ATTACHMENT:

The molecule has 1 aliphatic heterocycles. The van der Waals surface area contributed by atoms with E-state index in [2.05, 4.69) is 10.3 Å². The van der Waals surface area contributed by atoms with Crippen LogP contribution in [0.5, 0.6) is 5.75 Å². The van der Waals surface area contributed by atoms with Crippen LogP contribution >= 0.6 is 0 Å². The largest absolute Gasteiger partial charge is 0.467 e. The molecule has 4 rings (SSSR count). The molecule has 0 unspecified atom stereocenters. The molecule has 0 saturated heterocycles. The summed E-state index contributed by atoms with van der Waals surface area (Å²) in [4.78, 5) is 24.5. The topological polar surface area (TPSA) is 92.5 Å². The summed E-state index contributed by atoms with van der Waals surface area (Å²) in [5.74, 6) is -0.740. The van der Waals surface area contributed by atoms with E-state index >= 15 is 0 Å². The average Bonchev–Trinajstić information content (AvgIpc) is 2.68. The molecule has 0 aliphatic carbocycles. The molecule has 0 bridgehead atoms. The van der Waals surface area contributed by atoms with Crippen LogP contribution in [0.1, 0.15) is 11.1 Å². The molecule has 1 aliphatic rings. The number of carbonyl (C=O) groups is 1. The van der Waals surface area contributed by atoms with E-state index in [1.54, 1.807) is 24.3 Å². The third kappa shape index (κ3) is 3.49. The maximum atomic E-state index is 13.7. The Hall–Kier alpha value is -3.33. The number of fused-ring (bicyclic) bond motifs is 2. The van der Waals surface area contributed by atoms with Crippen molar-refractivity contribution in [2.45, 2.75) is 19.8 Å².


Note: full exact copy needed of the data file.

The molecule has 1 aliphatic heterocycles. The van der Waals surface area contributed by atoms with E-state index in [2.05, 4.69) is 10.3 Å². The van der Waals surface area contributed by atoms with Crippen LogP contribution in [0.5, 0.6) is 5.75 Å². The van der Waals surface area contributed by atoms with Crippen LogP contribution >= 0.6 is 0 Å². The largest absolute Gasteiger partial charge is 0.467 e. The molecule has 4 rings (SSSR count). The molecule has 0 unspecified atom stereocenters. The molecule has 0 saturated heterocycles. The summed E-state index contributed by atoms with van der Waals surface area (Å²) in [4.78, 5) is 24.5. The topological polar surface area (TPSA) is 92.5 Å². The summed E-state index contributed by atoms with van der Waals surface area (Å²) in [5.74, 6) is -0.740. The van der Waals surface area contributed by atoms with E-state index >= 15 is 0 Å². The average Bonchev–Trinajstić information content (AvgIpc) is 2.68. The molecule has 0 aliphatic carbocycles. The molecule has 0 bridgehead atoms. The van der Waals surface area contributed by atoms with Crippen LogP contribution in [0.1, 0.15) is 11.1 Å². The molecule has 1 aliphatic rings. The number of carbonyl (C=O) groups is 1. The van der Waals surface area contributed by atoms with E-state index in [1.54, 1.807) is 24.3 Å². The third kappa shape index (κ3) is 3.49. The maximum atomic E-state index is 13.7. The Hall–Kier alpha value is -3.33. The number of fused-ring (bicyclic) bond motifs is 2. The van der Waals surface area contributed by atoms with Crippen molar-refractivity contribution in [2.45, 2.75) is 19.8 Å².